We have her permission to publish the diplomatic notes for the edification of the Belizean public, whom have been denied access to the notes by Prime Minister Dean Barrow and Foreign Minister Wilfred Elrington on the excuse that the observance of “diplomatic protocol” prevented them from doing so.

We need to point out that the Hon. Philip Goldson, in April 1968, returned with the infamous Webster’s 17 Proposals that was handed to Belizean officials in the form of a draft treaty at the UK Embassy in Washington, DC. Goldson did not waste any time in informing the Belizean people of the horrible plot against Belize by the British government.

We shudder to imagine what would have happened to Belize if the Hon. Goldson had been afraid of contravening “diplomatic protocol” and had not revealed the contents of the proposed agreement to a public ignorant of the British government’s duplicity, cynicism and betrayal.

We need to ask the question: which is more important – the observance of “diplomatic protocol,” or the education of Belizeans about the true nature of Guatemala’s hostility and naked aggression against Belize in pursuit of their unfounded claim to our country?

The Belize Government’s “extremely strong” protest note to the Guatemalan Government following the August 16, 2015 incursion of Guatemalan Navy boats into Belizean waters, and the hostile, aggressive actions of the Guatemalan soldiers towards an excursion to Sarstoon Island by the Belize Territorial Volunteers (BTV), led by Wil Maheia, and the Northern Territorial Volunteers (NTV), led by Orlando De La Fuente, was not made available to the public, despite many appeals to do so.

Below is Belize’s diplomatic note to Guatemala, and following that, Guatemala’s response to Belize’s note.

Belize’s “extremely strong” protest note to Guatemala

Our Reference: FA/SORG/BM/01/15(17)
NOTE No. 551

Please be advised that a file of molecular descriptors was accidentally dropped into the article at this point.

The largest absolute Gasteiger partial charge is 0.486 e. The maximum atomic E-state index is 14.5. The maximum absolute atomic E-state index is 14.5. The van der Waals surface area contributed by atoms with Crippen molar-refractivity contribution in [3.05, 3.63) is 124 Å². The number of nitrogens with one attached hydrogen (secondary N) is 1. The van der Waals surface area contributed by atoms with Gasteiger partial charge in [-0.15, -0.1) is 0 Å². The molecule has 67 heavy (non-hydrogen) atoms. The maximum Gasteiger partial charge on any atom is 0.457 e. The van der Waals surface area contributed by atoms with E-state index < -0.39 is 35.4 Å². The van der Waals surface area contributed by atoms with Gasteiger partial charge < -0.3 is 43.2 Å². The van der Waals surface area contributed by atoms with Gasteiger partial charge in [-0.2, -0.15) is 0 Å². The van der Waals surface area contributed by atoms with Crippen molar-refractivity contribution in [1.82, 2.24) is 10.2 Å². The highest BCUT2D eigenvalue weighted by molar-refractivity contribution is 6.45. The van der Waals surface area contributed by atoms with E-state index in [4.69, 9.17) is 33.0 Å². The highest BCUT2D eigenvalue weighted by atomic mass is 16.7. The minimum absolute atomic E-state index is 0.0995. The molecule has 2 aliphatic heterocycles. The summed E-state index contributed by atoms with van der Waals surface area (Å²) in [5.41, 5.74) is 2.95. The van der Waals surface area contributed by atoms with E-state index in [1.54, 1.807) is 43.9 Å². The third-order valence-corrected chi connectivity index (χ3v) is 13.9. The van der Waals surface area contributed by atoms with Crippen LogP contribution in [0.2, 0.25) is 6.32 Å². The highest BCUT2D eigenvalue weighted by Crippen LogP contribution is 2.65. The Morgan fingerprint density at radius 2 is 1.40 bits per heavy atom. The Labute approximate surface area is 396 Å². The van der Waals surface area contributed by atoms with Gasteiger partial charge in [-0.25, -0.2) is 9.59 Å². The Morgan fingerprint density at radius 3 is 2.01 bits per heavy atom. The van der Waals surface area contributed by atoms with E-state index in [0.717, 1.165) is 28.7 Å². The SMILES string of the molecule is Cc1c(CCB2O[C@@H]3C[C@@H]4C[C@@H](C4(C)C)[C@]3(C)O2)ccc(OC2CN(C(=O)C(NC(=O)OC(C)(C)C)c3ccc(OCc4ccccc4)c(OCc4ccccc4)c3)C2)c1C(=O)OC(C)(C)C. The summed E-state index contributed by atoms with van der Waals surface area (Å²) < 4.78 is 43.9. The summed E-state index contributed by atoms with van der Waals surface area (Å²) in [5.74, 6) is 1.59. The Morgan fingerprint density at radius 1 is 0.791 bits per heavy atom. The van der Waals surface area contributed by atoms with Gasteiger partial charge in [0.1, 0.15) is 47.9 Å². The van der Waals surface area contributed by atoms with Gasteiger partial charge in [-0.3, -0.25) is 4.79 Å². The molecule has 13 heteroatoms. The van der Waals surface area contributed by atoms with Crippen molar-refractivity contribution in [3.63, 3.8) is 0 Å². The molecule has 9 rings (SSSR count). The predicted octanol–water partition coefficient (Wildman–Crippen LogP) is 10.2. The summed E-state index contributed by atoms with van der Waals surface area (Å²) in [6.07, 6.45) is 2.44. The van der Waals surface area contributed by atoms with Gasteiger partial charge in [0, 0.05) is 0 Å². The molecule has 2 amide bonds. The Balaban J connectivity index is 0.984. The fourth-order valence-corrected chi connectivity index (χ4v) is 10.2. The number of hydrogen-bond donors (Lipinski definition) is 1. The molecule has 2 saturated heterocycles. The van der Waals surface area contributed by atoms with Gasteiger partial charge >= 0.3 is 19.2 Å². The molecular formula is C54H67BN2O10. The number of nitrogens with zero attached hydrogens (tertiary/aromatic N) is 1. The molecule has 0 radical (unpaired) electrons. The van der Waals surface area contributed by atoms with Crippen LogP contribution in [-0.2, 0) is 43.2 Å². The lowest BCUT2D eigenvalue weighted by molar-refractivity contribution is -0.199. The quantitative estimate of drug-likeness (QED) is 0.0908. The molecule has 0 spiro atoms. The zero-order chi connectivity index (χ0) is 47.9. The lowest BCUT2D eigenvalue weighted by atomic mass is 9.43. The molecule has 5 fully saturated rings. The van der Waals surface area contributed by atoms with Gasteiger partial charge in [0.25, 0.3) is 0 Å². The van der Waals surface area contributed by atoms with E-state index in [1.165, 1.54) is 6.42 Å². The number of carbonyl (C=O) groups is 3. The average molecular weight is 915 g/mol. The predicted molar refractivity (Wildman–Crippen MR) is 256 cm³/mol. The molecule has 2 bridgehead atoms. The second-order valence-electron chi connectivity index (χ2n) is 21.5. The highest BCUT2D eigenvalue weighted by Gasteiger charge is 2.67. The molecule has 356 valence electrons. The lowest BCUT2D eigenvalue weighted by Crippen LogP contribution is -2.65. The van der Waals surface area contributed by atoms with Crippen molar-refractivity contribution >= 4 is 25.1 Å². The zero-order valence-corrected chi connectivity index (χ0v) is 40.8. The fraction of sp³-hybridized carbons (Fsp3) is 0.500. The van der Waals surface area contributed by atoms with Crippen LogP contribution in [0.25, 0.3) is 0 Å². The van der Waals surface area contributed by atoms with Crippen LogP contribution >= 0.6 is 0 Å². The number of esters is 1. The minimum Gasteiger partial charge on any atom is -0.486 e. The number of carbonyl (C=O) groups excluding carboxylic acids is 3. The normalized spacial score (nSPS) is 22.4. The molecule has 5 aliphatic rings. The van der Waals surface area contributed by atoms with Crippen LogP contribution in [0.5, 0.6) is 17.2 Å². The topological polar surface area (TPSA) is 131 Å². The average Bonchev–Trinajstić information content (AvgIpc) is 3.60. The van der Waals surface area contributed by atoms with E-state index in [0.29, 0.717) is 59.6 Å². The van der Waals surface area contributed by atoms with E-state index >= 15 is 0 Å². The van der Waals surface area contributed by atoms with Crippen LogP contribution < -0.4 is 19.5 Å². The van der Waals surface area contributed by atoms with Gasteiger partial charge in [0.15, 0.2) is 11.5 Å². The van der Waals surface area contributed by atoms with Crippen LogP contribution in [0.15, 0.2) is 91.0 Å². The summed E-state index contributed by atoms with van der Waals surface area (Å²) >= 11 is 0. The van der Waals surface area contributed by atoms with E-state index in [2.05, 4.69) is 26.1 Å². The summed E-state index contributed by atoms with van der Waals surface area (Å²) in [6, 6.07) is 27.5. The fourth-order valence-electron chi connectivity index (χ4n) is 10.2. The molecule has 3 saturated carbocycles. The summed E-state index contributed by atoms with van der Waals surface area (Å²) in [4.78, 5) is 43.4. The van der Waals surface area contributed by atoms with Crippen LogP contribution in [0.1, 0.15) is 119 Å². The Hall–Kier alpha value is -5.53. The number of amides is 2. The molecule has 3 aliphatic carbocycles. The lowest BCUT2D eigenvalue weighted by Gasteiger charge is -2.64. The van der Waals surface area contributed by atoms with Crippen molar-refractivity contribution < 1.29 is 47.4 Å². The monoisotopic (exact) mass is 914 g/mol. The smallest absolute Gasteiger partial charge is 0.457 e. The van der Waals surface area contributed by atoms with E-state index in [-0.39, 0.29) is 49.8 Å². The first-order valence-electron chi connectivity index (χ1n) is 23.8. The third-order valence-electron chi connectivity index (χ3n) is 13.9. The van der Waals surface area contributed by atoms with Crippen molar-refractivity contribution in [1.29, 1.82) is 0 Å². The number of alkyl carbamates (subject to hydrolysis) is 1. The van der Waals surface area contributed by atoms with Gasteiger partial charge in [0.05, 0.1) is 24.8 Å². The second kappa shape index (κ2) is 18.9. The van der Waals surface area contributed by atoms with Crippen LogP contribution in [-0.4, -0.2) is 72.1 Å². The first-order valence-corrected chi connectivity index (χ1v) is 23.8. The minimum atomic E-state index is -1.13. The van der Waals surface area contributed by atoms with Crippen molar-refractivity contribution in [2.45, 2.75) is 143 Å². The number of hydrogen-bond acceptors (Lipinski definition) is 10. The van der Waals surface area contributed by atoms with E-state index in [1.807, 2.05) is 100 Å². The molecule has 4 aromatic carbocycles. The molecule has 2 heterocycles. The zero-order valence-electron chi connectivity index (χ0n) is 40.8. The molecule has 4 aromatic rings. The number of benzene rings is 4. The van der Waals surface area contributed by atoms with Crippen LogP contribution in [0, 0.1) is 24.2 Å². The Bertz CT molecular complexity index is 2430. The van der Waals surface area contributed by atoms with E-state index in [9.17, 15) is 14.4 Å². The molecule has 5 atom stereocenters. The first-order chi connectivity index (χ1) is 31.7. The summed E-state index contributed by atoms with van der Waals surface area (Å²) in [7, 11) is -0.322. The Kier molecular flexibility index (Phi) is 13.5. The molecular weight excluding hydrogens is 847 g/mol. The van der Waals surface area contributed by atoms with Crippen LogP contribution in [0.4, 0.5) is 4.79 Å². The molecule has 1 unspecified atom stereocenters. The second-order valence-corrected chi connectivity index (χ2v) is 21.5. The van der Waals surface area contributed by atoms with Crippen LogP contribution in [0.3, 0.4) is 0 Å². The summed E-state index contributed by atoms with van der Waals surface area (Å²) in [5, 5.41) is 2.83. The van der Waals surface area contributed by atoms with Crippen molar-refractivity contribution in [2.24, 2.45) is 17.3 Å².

The Ministry of Foreign Affairs of Belize presents its compliments to the Ministry of Foreign Affairs of the Republic of Guatemala and has the honour to refer to the incidents of Sunday 16th August 2015 during the visit of a few unarmed Belize civilians in the Sarstoon River by the Sarstoon Island.

As is well known, the Government of Belize is on record as not supporting the activities of the individuals and groups that visited the Sarstoon River last 16th August. Indeed, the Government of Belize actively tried to dissuade the Belize civilians from engaging in their planned activity. It was, therefore out of prudence and restraint and for the abundance of caution to avoid any possible confrontation or mishap with Guatemalan civilians or authorities that the Government of Belize withheld its armed forces from being in the immediate vicinity of the planned activity.

The Ministry of Foreign Affairs, having now seen pictures and videos from the event last 16th August in the Sarstoon, is very concerned by the behavior of the Guatemalan Armed Forces (GAF) who accosted the Belize civilian vessels and tried to impede their free navigation on the Sarstoon River; and by the fact that GAF elements led by a Vice Admiral further attempted to intimidate and harass unarmed Belizean civilians on the Belize side of the river.